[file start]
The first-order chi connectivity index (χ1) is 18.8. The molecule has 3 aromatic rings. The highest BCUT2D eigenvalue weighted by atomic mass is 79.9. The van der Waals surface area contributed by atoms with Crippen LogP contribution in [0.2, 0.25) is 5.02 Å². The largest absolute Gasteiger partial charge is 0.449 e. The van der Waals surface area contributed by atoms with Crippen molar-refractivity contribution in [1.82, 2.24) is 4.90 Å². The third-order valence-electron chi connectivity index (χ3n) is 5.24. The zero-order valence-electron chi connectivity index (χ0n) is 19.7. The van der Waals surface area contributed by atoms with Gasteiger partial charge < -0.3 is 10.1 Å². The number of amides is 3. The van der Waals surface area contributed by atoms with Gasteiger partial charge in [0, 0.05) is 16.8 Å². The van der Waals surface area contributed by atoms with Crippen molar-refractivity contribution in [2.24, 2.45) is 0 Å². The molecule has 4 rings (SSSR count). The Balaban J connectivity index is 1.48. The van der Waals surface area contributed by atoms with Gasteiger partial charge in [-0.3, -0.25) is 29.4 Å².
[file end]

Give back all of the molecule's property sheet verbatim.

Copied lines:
The first-order chi connectivity index (χ1) is 18.8. The molecule has 3 aromatic rings. The highest BCUT2D eigenvalue weighted by atomic mass is 79.9. The van der Waals surface area contributed by atoms with Crippen LogP contribution in [0.2, 0.25) is 5.02 Å². The largest absolute Gasteiger partial charge is 0.449 e. The van der Waals surface area contributed by atoms with Crippen molar-refractivity contribution in [1.82, 2.24) is 4.90 Å². The third-order valence-electron chi connectivity index (χ3n) is 5.24. The zero-order valence-electron chi connectivity index (χ0n) is 19.7. The van der Waals surface area contributed by atoms with Gasteiger partial charge < -0.3 is 10.1 Å². The number of amides is 3. The van der Waals surface area contributed by atoms with Gasteiger partial charge in [0, 0.05) is 16.8 Å². The van der Waals surface area contributed by atoms with Crippen molar-refractivity contribution in [2.24, 2.45) is 0 Å². The molecule has 4 rings (SSSR count). The Balaban J connectivity index is 1.48. The van der Waals surface area contributed by atoms with Gasteiger partial charge in [-0.3, -0.25) is 29.4 Å².